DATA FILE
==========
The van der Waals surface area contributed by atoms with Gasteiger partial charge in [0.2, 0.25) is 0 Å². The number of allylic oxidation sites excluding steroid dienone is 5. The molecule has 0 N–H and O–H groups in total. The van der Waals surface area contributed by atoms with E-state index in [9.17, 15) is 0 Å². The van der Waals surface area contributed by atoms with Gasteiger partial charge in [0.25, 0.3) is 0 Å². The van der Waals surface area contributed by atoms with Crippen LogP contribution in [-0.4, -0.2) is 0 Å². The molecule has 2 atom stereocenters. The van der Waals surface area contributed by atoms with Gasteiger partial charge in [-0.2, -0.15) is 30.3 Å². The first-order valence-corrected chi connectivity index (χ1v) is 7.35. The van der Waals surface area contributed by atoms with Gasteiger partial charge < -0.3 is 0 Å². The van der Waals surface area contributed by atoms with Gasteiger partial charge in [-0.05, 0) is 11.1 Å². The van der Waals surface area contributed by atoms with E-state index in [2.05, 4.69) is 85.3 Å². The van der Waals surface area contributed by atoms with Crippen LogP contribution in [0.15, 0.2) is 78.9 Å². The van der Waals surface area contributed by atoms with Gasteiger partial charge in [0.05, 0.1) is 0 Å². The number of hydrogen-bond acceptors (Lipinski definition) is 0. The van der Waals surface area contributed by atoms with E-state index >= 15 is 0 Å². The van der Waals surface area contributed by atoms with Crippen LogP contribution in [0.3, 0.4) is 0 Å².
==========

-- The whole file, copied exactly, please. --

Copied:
The van der Waals surface area contributed by atoms with Gasteiger partial charge in [0.2, 0.25) is 0 Å². The number of allylic oxidation sites excluding steroid dienone is 5. The molecule has 0 N–H and O–H groups in total. The van der Waals surface area contributed by atoms with E-state index in [9.17, 15) is 0 Å². The van der Waals surface area contributed by atoms with Gasteiger partial charge in [0.25, 0.3) is 0 Å². The van der Waals surface area contributed by atoms with Crippen LogP contribution in [-0.4, -0.2) is 0 Å². The molecule has 2 atom stereocenters. The van der Waals surface area contributed by atoms with Gasteiger partial charge in [-0.2, -0.15) is 30.3 Å². The first-order valence-corrected chi connectivity index (χ1v) is 7.35. The van der Waals surface area contributed by atoms with Gasteiger partial charge < -0.3 is 0 Å². The van der Waals surface area contributed by atoms with Gasteiger partial charge in [-0.05, 0) is 11.1 Å². The van der Waals surface area contributed by atoms with E-state index in [2.05, 4.69) is 85.3 Å². The van der Waals surface area contributed by atoms with Crippen LogP contribution in [0.15, 0.2) is 78.9 Å². The van der Waals surface area contributed by atoms with Gasteiger partial charge in [0.05, 0.1) is 0 Å². The number of hydrogen-bond acceptors (Lipinski definition) is 0. The van der Waals surface area contributed by atoms with E-state index >= 15 is 0 Å². The van der Waals surface area contributed by atoms with Crippen LogP contribution in [0.3, 0.4) is 0 Å².